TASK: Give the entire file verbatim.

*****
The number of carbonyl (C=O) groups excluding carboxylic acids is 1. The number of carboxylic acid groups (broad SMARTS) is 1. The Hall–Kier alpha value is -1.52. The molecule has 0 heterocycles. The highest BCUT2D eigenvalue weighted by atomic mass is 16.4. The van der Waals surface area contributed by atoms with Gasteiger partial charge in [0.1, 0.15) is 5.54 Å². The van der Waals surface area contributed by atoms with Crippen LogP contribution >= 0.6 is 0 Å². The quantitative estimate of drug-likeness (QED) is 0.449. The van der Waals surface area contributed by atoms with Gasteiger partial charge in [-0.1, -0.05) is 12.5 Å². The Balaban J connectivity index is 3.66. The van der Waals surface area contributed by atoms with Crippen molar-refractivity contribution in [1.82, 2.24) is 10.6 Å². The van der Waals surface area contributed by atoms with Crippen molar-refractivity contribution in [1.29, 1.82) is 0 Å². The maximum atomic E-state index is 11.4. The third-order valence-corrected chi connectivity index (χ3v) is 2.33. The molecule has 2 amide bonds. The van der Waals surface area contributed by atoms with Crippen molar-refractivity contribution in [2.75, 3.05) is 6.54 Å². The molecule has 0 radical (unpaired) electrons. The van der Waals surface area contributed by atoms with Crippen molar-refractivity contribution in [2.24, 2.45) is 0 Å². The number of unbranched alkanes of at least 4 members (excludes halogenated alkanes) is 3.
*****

The number of carbonyl (C=O) groups excluding carboxylic acids is 1. The number of carboxylic acid groups (broad SMARTS) is 1. The Hall–Kier alpha value is -1.52. The molecule has 0 heterocycles. The highest BCUT2D eigenvalue weighted by atomic mass is 16.4. The van der Waals surface area contributed by atoms with Gasteiger partial charge in [0.1, 0.15) is 5.54 Å². The van der Waals surface area contributed by atoms with Crippen LogP contribution >= 0.6 is 0 Å². The quantitative estimate of drug-likeness (QED) is 0.449. The van der Waals surface area contributed by atoms with Gasteiger partial charge in [-0.1, -0.05) is 12.5 Å². The Balaban J connectivity index is 3.66. The van der Waals surface area contributed by atoms with Crippen molar-refractivity contribution in [1.82, 2.24) is 10.6 Å². The van der Waals surface area contributed by atoms with Crippen molar-refractivity contribution in [1.29, 1.82) is 0 Å². The maximum atomic E-state index is 11.4. The third-order valence-corrected chi connectivity index (χ3v) is 2.33. The molecule has 2 amide bonds. The van der Waals surface area contributed by atoms with Crippen molar-refractivity contribution in [2.75, 3.05) is 6.54 Å². The molecule has 0 radical (unpaired) electrons. The van der Waals surface area contributed by atoms with Crippen molar-refractivity contribution in [2.24, 2.45) is 0 Å². The number of unbranched alkanes of at least 4 members (excludes halogenated alkanes) is 3.